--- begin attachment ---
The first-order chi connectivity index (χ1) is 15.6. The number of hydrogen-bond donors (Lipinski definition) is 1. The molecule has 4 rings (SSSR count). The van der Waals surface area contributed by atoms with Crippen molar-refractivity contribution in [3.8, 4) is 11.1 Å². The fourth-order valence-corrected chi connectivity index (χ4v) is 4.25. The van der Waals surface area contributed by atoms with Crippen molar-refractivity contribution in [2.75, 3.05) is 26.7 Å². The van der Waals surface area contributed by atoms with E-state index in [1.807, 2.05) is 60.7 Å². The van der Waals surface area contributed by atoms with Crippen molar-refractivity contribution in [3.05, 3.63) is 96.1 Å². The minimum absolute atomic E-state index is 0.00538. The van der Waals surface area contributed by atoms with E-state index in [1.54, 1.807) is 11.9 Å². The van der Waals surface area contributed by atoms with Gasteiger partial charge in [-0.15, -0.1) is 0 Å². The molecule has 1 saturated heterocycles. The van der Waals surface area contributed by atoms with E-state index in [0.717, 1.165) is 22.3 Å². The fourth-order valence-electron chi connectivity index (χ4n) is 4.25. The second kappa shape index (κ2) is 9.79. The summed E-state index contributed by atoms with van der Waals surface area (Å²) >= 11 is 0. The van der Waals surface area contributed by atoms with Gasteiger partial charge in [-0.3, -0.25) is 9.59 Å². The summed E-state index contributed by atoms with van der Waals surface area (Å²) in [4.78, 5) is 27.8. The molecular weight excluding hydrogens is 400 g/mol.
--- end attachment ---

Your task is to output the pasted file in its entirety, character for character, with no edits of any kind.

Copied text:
The first-order chi connectivity index (χ1) is 15.6. The number of hydrogen-bond donors (Lipinski definition) is 1. The molecule has 4 rings (SSSR count). The van der Waals surface area contributed by atoms with Crippen molar-refractivity contribution in [3.8, 4) is 11.1 Å². The fourth-order valence-corrected chi connectivity index (χ4v) is 4.25. The van der Waals surface area contributed by atoms with Crippen molar-refractivity contribution in [2.75, 3.05) is 26.7 Å². The van der Waals surface area contributed by atoms with E-state index in [1.807, 2.05) is 60.7 Å². The van der Waals surface area contributed by atoms with Crippen molar-refractivity contribution in [3.05, 3.63) is 96.1 Å². The minimum absolute atomic E-state index is 0.00538. The van der Waals surface area contributed by atoms with E-state index in [1.54, 1.807) is 11.9 Å². The van der Waals surface area contributed by atoms with Gasteiger partial charge in [-0.15, -0.1) is 0 Å². The molecule has 1 saturated heterocycles. The van der Waals surface area contributed by atoms with E-state index in [0.717, 1.165) is 22.3 Å². The fourth-order valence-electron chi connectivity index (χ4n) is 4.25. The second kappa shape index (κ2) is 9.79. The summed E-state index contributed by atoms with van der Waals surface area (Å²) >= 11 is 0. The van der Waals surface area contributed by atoms with Gasteiger partial charge in [-0.3, -0.25) is 9.59 Å². The summed E-state index contributed by atoms with van der Waals surface area (Å²) in [4.78, 5) is 27.8. The molecular weight excluding hydrogens is 400 g/mol.